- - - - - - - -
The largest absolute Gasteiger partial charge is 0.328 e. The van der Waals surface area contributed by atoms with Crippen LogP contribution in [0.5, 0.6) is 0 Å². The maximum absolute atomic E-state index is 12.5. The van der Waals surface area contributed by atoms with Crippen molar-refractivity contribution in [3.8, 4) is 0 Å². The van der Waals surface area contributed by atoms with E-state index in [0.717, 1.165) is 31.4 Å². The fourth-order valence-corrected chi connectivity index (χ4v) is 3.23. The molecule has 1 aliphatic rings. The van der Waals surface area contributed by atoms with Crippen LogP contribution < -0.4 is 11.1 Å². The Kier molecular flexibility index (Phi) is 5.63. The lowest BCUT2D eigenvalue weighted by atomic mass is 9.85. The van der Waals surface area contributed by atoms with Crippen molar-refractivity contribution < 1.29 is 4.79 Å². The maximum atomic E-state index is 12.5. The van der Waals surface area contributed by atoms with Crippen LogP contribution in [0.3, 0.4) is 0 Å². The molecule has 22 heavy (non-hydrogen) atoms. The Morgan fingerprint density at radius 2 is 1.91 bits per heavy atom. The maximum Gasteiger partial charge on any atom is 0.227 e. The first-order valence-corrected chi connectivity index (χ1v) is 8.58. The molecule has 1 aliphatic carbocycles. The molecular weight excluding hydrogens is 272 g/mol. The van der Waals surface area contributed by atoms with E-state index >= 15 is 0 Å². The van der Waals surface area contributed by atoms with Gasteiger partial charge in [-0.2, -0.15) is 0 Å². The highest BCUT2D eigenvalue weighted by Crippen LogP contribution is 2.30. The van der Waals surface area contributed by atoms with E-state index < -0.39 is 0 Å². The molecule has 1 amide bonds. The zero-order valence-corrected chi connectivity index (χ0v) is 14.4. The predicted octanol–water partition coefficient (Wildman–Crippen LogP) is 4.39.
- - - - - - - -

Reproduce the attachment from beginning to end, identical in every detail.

The largest absolute Gasteiger partial charge is 0.328 e. The van der Waals surface area contributed by atoms with Crippen LogP contribution in [0.5, 0.6) is 0 Å². The maximum absolute atomic E-state index is 12.5. The van der Waals surface area contributed by atoms with Crippen molar-refractivity contribution in [3.8, 4) is 0 Å². The van der Waals surface area contributed by atoms with E-state index in [0.717, 1.165) is 31.4 Å². The fourth-order valence-corrected chi connectivity index (χ4v) is 3.23. The molecule has 1 aliphatic rings. The van der Waals surface area contributed by atoms with Crippen LogP contribution < -0.4 is 11.1 Å². The Kier molecular flexibility index (Phi) is 5.63. The lowest BCUT2D eigenvalue weighted by atomic mass is 9.85. The van der Waals surface area contributed by atoms with Crippen molar-refractivity contribution < 1.29 is 4.79 Å². The maximum atomic E-state index is 12.5. The van der Waals surface area contributed by atoms with Crippen LogP contribution in [0.3, 0.4) is 0 Å². The molecule has 22 heavy (non-hydrogen) atoms. The Morgan fingerprint density at radius 2 is 1.91 bits per heavy atom. The maximum Gasteiger partial charge on any atom is 0.227 e. The first-order valence-corrected chi connectivity index (χ1v) is 8.58. The molecule has 1 aliphatic carbocycles. The molecular weight excluding hydrogens is 272 g/mol. The van der Waals surface area contributed by atoms with E-state index >= 15 is 0 Å². The van der Waals surface area contributed by atoms with Gasteiger partial charge in [-0.2, -0.15) is 0 Å². The highest BCUT2D eigenvalue weighted by Crippen LogP contribution is 2.30. The van der Waals surface area contributed by atoms with E-state index < -0.39 is 0 Å². The molecule has 1 amide bonds. The zero-order valence-corrected chi connectivity index (χ0v) is 14.4. The predicted octanol–water partition coefficient (Wildman–Crippen LogP) is 4.39.